Brent Keltner: Yeah. I mean, look, when often we know this because we experience it. If you ask a bunch of questions, it can start to feel like an inquisition pretty quickly. And it's why it helps to start with the end in mind. I mean, if you think about what are the outcomes, if you think about your best customers, what are the outcomes that you drive for them? So, in our case, a lot of it's around sales, revenue, but that could be because you're helping with the prospecting and more new opportunities, or it could be the sales acceleration from getting a new meeting to a close, or it could be account expansion. Or it could be building more consistency across the team in terms of performance. So, we know how we provide value, so I'm trying to guide them to see if they're working on any of those goals, and what's keeping them from getting to those goals.
Deb Zahn: I love it. And so if they ask all the right...If they listen to you, which they should, and they ask all the right questions, they get to what you called an impact statement. What is that and what is that comprised?
Brent Keltner: So, I'll answer the question then I'll tell a story that may be helpful. We think of it as kind of a two to three sentence summary of how your buyer has expressed that you can point, you help them get to that more successful future. And the reason it's two to three sentences is ideally you can share it in an email. Ideally, you can use it in your next call with them, or if you go to a buying group. My understanding from the first call is there was an individual, Samir Husni, who was an account manager. And he was an account manager for years, and he did OK, but not great until he just saw, “I've got to stop pitching my product, which was valves, filters, control systems. And he just started asking, so go to account, it was about a valve. What else are you working on? What is that valve connected to? And what could we work on together that could make you more successful?”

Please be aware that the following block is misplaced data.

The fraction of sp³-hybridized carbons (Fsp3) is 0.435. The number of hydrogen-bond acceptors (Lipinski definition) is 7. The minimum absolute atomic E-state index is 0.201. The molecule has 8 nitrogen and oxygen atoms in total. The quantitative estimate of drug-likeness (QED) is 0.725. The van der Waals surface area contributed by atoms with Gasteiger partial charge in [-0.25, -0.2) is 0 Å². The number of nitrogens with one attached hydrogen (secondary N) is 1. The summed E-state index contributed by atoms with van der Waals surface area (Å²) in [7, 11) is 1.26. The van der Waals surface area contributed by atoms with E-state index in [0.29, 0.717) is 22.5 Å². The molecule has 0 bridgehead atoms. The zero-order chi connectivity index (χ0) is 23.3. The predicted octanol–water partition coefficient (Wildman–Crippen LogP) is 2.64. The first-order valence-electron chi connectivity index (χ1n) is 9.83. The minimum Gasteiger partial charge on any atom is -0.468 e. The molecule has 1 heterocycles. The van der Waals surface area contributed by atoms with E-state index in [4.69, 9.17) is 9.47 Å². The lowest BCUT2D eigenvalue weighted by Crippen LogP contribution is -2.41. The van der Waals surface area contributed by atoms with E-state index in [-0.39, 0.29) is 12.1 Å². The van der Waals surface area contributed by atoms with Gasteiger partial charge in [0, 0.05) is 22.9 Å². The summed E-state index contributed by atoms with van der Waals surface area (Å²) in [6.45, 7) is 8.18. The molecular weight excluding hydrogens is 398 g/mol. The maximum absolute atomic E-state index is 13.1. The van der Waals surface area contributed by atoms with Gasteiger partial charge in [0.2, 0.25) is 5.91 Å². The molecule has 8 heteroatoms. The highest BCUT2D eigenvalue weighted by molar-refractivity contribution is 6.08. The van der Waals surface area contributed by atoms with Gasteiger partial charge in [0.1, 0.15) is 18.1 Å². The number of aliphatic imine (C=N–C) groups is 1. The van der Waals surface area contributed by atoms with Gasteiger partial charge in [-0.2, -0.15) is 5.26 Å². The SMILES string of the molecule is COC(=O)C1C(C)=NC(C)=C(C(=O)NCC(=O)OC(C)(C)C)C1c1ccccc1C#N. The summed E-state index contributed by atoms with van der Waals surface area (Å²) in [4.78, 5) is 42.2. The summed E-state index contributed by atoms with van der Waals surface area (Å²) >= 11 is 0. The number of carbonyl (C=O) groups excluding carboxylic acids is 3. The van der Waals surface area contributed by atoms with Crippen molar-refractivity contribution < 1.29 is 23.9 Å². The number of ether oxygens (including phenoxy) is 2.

And people started telling him about their challenges, about production reliability, or plant maintenance. The line would just go out, or supply chain issues. And so he just got in the habit of thinking about the purpose of the call is not to share my product. The whole purpose of the call is to figure out how I can make my buyer more successful, and which parts of my product will do that. And so once he did that, he's like, "OK, I'm going to show up in the first 10 minutes. I'm going to start discovery to a success statement, or things change between calls, I'm going to confirm and go deeper. And I'm going to write my emails differently. It's not just going to be, here are all the products we talked about. It's like, "This is what I understand your goal for the conversation was." And he started to write his decks differently. He would start with discovery to date.